The cause of the precariat isn’t helped by fuzzy thinking about who and what it is.
Numerous articles and reports, including some in Social Europe, have referred to the growth of ‘precarious work’. This term muddles several notions that should be distinguished. Unless we use terms correctly, we risk ending up with the sort of misrepresentation displayed recently by the Economist—when, in a special report, it asserted that since 2011 there had been no growth in the global precariat and the majority of workers in rich countries were ‘completely satisfied’ with their jobs.
For reasons developed in The Precariat: The New Dangerous Class, it is important to differentiate between instability, insecurity and precarity.
‘Instability’ refers to volatile fluctuations. People can have unstable earnings despite having secure employment. Someone on a zero-hours contract, for example, may have strong employment security, with a long-term or ‘permanent’ contract, yet no income security. If a study focuses just on employment contracts—a false approach adopted by some distinguished economists—it will appear that someone in that position is secure.
Indeed, there are ample data showing that such situations have multiplied. For instance, in the United Kingdom the Office for National Statistics (ONS) found that between 2007 and 2020 the number of people on zero-hour contracts increased fivefold. Those on ‘few hours’ contracts have also grown.
By contrast with instability, ‘insecurity’ refers to a high probability of losing something without warning or at high cost. And labour-based insecurity has various dimensions.
First, we should distinguish—which is rarely done—between employment security and job security. As noted in The Precariat, the former France Télécom experienced a sudden upsurge in suicides in the huge labour force, despite employees having strong employment (and income) security. It turned out that top management had introduced reforms that took away traditional job security: a policy of moving employees from one type of job to another, at irregular, short intervals, caused stressful insecurity.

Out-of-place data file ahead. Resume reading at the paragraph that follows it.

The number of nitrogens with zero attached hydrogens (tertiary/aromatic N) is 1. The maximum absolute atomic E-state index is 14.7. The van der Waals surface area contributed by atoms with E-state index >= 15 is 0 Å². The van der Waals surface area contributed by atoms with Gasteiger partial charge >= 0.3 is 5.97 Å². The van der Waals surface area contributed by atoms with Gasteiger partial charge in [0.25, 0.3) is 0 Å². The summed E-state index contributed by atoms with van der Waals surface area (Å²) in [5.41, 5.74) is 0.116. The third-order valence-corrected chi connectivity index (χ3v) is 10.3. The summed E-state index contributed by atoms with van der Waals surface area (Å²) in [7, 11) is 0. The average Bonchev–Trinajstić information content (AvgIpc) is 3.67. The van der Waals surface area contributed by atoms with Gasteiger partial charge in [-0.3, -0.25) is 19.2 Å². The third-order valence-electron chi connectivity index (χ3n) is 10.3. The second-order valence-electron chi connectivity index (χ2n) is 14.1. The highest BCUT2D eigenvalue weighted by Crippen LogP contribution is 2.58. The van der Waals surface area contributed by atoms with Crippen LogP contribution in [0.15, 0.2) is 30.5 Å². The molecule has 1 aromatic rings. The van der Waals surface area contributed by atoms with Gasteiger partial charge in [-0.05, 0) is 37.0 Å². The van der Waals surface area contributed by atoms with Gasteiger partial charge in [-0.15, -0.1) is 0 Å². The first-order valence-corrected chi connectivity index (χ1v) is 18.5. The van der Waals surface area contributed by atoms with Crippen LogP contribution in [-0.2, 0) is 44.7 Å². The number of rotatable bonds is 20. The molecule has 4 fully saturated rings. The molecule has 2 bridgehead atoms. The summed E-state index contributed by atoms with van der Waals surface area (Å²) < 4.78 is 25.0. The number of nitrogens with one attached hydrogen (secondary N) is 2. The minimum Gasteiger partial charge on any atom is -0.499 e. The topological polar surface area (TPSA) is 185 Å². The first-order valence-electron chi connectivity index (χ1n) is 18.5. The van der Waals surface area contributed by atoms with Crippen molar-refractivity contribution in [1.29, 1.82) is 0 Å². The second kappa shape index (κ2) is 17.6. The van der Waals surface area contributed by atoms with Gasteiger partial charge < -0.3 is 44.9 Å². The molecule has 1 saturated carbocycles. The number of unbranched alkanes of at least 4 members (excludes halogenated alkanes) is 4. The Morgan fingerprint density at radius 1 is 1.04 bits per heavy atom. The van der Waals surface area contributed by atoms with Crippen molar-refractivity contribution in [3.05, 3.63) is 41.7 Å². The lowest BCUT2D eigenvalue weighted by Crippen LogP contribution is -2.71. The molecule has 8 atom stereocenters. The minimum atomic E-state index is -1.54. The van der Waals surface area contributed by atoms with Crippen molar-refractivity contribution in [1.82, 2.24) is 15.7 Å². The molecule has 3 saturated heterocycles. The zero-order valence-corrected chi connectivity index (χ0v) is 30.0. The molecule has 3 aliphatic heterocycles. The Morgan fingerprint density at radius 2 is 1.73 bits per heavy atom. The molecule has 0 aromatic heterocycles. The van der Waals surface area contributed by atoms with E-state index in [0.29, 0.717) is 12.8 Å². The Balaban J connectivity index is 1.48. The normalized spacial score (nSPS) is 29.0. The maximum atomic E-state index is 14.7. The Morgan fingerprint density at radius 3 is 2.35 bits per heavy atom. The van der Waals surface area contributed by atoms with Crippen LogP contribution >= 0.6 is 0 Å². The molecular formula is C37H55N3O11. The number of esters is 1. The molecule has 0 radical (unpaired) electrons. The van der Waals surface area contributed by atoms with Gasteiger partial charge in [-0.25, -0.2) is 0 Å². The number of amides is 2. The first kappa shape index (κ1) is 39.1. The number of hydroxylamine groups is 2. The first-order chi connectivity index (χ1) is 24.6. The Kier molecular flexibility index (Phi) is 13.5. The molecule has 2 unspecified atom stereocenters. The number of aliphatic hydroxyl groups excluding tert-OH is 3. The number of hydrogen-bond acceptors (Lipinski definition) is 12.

Then there is labour-market security. Someone may have strong employment security but know that if they lost their job they would have a low probability of obtaining another or a high probability of obtaining only a more insecure, lower-paying job. After the closure of a big steel plant in England, most of the workers did find other jobs but with much lower earnings. Psychologically, in such now-common circumstances, feelings of labour-market insecurity are surely likely.
The failure to distinguish the various forms of insecurity and to focus on just one leads to simplistic conclusions, such as that ‘job security has remained remarkably constant’ in Germany, the UK and the United States. The widely cited study reaching that conclusion had no data on job security—merely on employment security. Even so, it would be hard to credit that the UK, which had removed employment protection from all those employed for between one and two years, had seen no increase in employment insecurity.
Another form could be called skill-reproduction insecurity. This arises from a fear that one’s skills may become redundant or one could not adapt to new skill demands, to be bypassed by those who can. In a period of rapid technological change, this is bound to be a major source of insecurity. It will not however be identified if the analysis focuses exclusively on employment security, as most have done.